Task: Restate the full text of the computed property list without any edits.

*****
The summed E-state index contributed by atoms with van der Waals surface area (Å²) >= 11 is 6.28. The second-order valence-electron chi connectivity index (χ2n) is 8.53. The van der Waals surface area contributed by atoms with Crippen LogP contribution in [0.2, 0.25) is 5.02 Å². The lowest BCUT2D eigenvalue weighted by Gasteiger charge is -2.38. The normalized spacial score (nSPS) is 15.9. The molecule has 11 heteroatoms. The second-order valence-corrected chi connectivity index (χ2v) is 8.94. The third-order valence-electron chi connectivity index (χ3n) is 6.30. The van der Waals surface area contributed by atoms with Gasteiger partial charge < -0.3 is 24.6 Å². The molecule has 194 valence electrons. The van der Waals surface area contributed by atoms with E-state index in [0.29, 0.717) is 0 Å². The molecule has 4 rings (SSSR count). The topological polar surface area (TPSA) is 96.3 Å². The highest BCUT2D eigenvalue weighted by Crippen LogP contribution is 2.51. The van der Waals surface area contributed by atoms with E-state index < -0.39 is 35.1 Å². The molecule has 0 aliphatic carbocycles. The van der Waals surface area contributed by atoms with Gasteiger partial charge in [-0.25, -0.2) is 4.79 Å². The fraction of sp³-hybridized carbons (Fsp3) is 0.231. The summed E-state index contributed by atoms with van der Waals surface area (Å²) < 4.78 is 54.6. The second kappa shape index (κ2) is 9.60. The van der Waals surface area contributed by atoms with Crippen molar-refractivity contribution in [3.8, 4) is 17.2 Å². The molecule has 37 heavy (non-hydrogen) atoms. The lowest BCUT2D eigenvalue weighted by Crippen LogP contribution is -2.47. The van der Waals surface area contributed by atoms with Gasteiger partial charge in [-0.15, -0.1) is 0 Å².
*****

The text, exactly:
The summed E-state index contributed by atoms with van der Waals surface area (Å²) >= 11 is 6.28. The second-order valence-electron chi connectivity index (χ2n) is 8.53. The van der Waals surface area contributed by atoms with Crippen LogP contribution in [0.2, 0.25) is 5.02 Å². The lowest BCUT2D eigenvalue weighted by Gasteiger charge is -2.38. The normalized spacial score (nSPS) is 15.9. The molecule has 11 heteroatoms. The second-order valence-corrected chi connectivity index (χ2v) is 8.94. The third-order valence-electron chi connectivity index (χ3n) is 6.30. The van der Waals surface area contributed by atoms with Gasteiger partial charge < -0.3 is 24.6 Å². The molecule has 194 valence electrons. The van der Waals surface area contributed by atoms with E-state index in [0.29, 0.717) is 0 Å². The molecule has 4 rings (SSSR count). The topological polar surface area (TPSA) is 96.3 Å². The highest BCUT2D eigenvalue weighted by Crippen LogP contribution is 2.51. The van der Waals surface area contributed by atoms with E-state index < -0.39 is 35.1 Å². The molecule has 0 aliphatic carbocycles. The van der Waals surface area contributed by atoms with Gasteiger partial charge in [-0.25, -0.2) is 4.79 Å². The fraction of sp³-hybridized carbons (Fsp3) is 0.231. The summed E-state index contributed by atoms with van der Waals surface area (Å²) < 4.78 is 54.6. The second kappa shape index (κ2) is 9.60. The van der Waals surface area contributed by atoms with Crippen molar-refractivity contribution in [3.8, 4) is 17.2 Å². The molecule has 37 heavy (non-hydrogen) atoms. The lowest BCUT2D eigenvalue weighted by Crippen LogP contribution is -2.47. The van der Waals surface area contributed by atoms with Gasteiger partial charge in [-0.15, -0.1) is 0 Å².